News Briefs
March 16, 2017

Filmmaker vs. State

Forms, growing state requirements present undue burden filmmaker says

By Lani Duke
When Rutland filmmaker David Giancola shot scenes for his in-process feature film Axcellerator around the downtown Rutland parking deck before 9 a.m. October 26, he took care to have permission from the parking deck operator LAZ Parking and to inform the Rutland County Sheriff’s Department, and state and local police that there would be fake ammunition fired during the filming.
The section of the deck used for the filming were closed off. People who called the police were told that a movie was being filmed at the site.
Rutland City Mayor Christopher Louras, however, said neither the city nor LAZ knew the nature of the scene. LAZ contracts to manage the deck for the city, which leases the structure from the state. The city has no formal permitting process for filming on city-owned or city-controlled property. The Board of Aldermen weighed in, finding no problems with the way the studio had handled the project.
On Jan. 9, Edgewood producer Joseph Palumbo emailed LAZ Parking asking permission to perform some brief re-shoots, requiring five or six people over three to four hours with no speeding cars, or shots being fired. The studio asked for a Jan. 20 date, a Friday, assuring the contractor that all insurance was in place.
Deck manager Ray LaMoria replied that he would need permission from the state, that he should call Deb Ferrell, assistant director of Property Services in the Government Business Services Directorate of the Building and General Services Department. LaMoeria also suggested shooting on the weekend to be a better choice when fewer Monday-through-Friday parkers would be on hand.
Palumbo emailed Farrell back, listing the four shots the studio was requesting. reiterating the small number of people that would be involved and the short time required, confirming insurance and the studio’s willingness to shoot on Jan. 21, a Saturday, as well as willingness to meet other conditions.
Ferrell again referred Palumbo to an online form and rules “governing use of any State facility or grounds.” Requirements for using the parking deck would include, she wrote, proof of liability insurance, proof of approval from the Rutland mayor (as tenant of the facility), security arrangement details, number of cars, locations inside the deck to be used, whether any simulated firearms were to be used, and a promise to remove any and all debris at the end of the shoot.
The list of conditions and the number of involved parties seemed to be mushrooming. When questioned, Ferrell described the added requirements as having been in place on a “long-standing” and necessary “to protect the State’s interests.” The earlier filming had taken place without the State’s knowledge, she said, or Edgewood would have had to comply sooner.
On Jan. 23, already past the date when Edgewood had planned to film, Giancola tried again. Film production may be an “alternate use” for any object or facility, he argued.He and fellow filmmakers have had no difficulties with using state property before, with permission. Why now was he suddenly learning of “long standing” rules to follow, forms to fill out, and permissions to obtain, he asked.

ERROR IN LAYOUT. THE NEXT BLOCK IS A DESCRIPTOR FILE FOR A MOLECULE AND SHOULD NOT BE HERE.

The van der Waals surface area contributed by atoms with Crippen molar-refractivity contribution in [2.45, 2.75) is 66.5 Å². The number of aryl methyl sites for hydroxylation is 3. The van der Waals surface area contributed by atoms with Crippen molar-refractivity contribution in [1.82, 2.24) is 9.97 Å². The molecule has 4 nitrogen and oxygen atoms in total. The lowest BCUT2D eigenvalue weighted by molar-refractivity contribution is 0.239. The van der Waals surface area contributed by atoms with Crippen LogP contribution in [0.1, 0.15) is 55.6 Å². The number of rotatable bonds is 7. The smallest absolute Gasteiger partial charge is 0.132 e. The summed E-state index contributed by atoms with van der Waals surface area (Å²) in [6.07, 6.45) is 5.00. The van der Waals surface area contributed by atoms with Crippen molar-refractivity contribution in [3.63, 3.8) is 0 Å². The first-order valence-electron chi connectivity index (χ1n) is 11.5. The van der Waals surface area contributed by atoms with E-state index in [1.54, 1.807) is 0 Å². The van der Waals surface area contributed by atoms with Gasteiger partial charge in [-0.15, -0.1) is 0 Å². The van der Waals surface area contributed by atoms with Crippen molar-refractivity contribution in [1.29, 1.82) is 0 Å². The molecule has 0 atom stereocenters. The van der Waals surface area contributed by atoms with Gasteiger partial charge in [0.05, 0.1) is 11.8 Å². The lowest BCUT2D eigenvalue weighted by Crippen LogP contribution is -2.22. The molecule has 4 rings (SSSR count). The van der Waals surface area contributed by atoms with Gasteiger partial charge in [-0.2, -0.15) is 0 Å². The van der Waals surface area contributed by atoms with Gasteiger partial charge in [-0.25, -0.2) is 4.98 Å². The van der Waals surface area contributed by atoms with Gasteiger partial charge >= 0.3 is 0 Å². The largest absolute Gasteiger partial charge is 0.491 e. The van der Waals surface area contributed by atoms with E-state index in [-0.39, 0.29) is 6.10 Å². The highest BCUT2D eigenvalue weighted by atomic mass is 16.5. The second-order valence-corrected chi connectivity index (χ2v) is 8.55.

Ferrell repeated her request for information. She also suggested he speak with Deputy Commissioner Michael Stevens..
Giancola approached Stevens directly, arguing that his business was being held to “a higher, unprecedented standard.” He questioned whether any filmmaker had had to meet these requirements.
No, they hadn’t, Stevens admitted. In the 4-1/2 years in which he has held the position, Buildings and General Services had received no request from filmmakers for use of the public buildings and properties it oversees. But it handles many other requests, granting more than 400 each year, he added.
The form, as onerous as it may seem, helps his office “understand what activities are taking place so we can mitigate any potential impacts to other business operations,” Stevens explained. The questions asked on the form are intended to guide “the ways we get to say yes to using these assets,” he said.
Unlike some other state-owned properties, there may be more liability considerations brought to bear on the parking deck in particular. It is a state-owned structure, run by the city, in turn operated by a private business. In Stevens’ eyes, using the deck as a movie set is “one of the most extreme events we’ve had.”
Pat Menduni, Rutland City’s assistant to the mayor, says that the city was not involved with bringing what seem like new restrictions to bear. “It’s just the state requirement,” she said.
Giancola says his project can proceed without returning to the parking deck, splitting those few remaining shots between Glens Falls and Killington sites, although doing so will add to production cost. All the details must be arranged because one actor must be brought in from New York and another from California.
He continues to ask who put these seemingly sudden permission requirements in place, not only the form but also that for mayoral approval. “If there were more to film, I would make more of a fuss,” Giancola said.
Future Edgewood filming “may well come back” to Rutland. “It would save me money,” Giancola said. But his question of who the decision makers were to insist on the extra provisions remains unanswered.

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